Outcome of Men With Relapses After Adjuvant Bleomycin, Etoposide, and Cisplatin for Clinical Stage I Nonseminoma. Journal of clinical oncology : official journal of the American Society of Clinical Oncology

Stefanie Fischer, Torgrim Tandstad, Gabriella Cohn-Cedermark, Constance Thibault, Bruno Vincenzi, Dirk Klingbiel, Costantine Albany, Andrea Necchi, Angelika Terbuch, Anja Lorch, Jorge Aparicio, Axel Heidenreich, Marcus Hentrich, Matthew Wheater, Carl W. Langberg, Olof Ståhl, Christian Daniel Fankhauser, Anis A. Hamid, Konstantinos Koutsoukos, Jonathan ShamashJeff White, Carsten Bokemeyer, Jörg Beyer, Silke Gillessen

Research output: Contribution to journalArticlepeer-review

Abstract

PURPOSE: Clinical stage I (CSI) nonseminoma (NS) is a disease limited to the testis without metastases. One treatment strategy after orchiectomy is adjuvant chemotherapy. Little is known about the outcome of patients who experience relapse after such treatment. PATIENTS AND METHODS: Data from 51 patients with CSI NS who experienced a relapse after adjuvant bleomycin, etoposide, and cisplatin (BEP) from 18 centers/11 countries were collected and retrospectively analyzed. Primary outcomes were overall and progression-free survivals calculated from day 1 of treatment at first relapse. Secondary outcomes were time to, stage at, and treatment of relapse and rate of subsequent relapses. RESULTS: Median time to relapse was 13 months, with the earliest relapse 2 months after start of adjuvant treatment and the latest after 25 years. With a median follow-up of 96 months, the 5-year PFS was 67% (95% CI, 54% to 82%) and the 5-year OS was 81% (95% CI, 70% to 94%). Overall, 19 (37%) of 51 relapses occurred later than 2 years. Late relapses were associated with a significantly higher risk of death from NS (hazard ratio, 1.10 per year; P = .01). Treatment upon relapse was diverse: the majority of patients received a combination of chemotherapy and surgery. Twenty-nine percent of patients experienced a subsequent relapse. At last follow-up, 41 patients (80%) were alive and disease-free, eight (16%) had died of progressive disease, and one patient (2%) each had died from therapy-related or other causes. CONCLUSION: Outcomes of patients with relapse after adjuvant BEP seem better compared with patients who experience relapse after treatment of metastatic disease but worse compared with those who have de-novo metastatic disease. We found a substantial rate of late and subsequent relapses. There seem to be three patterns of relapse with different outcomes: pure teratoma, early viable NS relapse (< 2 years), and late viable NS relapse (> 2 years).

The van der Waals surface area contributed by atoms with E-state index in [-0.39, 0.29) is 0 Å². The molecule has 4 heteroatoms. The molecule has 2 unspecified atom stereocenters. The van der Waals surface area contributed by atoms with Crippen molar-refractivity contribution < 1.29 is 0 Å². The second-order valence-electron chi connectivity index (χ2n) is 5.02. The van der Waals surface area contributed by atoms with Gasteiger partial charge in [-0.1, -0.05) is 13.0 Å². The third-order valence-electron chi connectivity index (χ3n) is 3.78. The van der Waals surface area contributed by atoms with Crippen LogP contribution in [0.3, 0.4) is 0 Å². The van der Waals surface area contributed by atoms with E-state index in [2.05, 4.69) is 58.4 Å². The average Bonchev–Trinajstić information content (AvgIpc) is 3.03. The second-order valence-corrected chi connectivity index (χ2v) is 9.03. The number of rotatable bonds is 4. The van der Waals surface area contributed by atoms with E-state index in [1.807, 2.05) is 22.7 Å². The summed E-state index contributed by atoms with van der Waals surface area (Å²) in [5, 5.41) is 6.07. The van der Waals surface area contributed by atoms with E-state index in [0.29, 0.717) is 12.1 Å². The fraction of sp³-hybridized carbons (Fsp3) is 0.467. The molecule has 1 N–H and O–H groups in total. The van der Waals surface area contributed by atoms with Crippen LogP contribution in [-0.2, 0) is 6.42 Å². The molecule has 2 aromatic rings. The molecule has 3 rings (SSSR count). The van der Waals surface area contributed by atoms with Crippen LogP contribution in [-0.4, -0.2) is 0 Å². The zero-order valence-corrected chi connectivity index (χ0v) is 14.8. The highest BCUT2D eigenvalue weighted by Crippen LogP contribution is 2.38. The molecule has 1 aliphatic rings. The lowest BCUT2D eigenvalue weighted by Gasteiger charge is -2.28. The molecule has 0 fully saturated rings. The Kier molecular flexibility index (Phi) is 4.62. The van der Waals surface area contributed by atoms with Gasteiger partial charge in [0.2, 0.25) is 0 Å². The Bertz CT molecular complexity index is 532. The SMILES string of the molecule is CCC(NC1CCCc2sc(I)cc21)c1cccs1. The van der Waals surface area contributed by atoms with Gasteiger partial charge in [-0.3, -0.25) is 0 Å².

Original languageEnglish
Pages (from-to)1322-1331
Number of pages10
JournalJ. Clin. Oncol.
Volume38
Issue number12
DOIs
Publication statusPublished - 2020

Keywords

  • Adult
  • Humans
  • Male
  • Neoplasm Staging
  • Survival Rate
  • Retrospective Studies
  • Treatment Outcome
  • Chemotherapy, Adjuvant
  • Progression-Free Survival
  • Cisplatin/administration & dosage
  • Etoposide/administration & dosage
  • Antineoplastic Combined Chemotherapy Protocols/administration & dosage/*therapeutic use
  • Bleomycin/administration & dosage
  • Neoplasms, Germ Cell and Embryonal/*drug therapy/surgery
  • Orchiectomy
  • Testicular Neoplasms/*drug therapy/pathology/surgery

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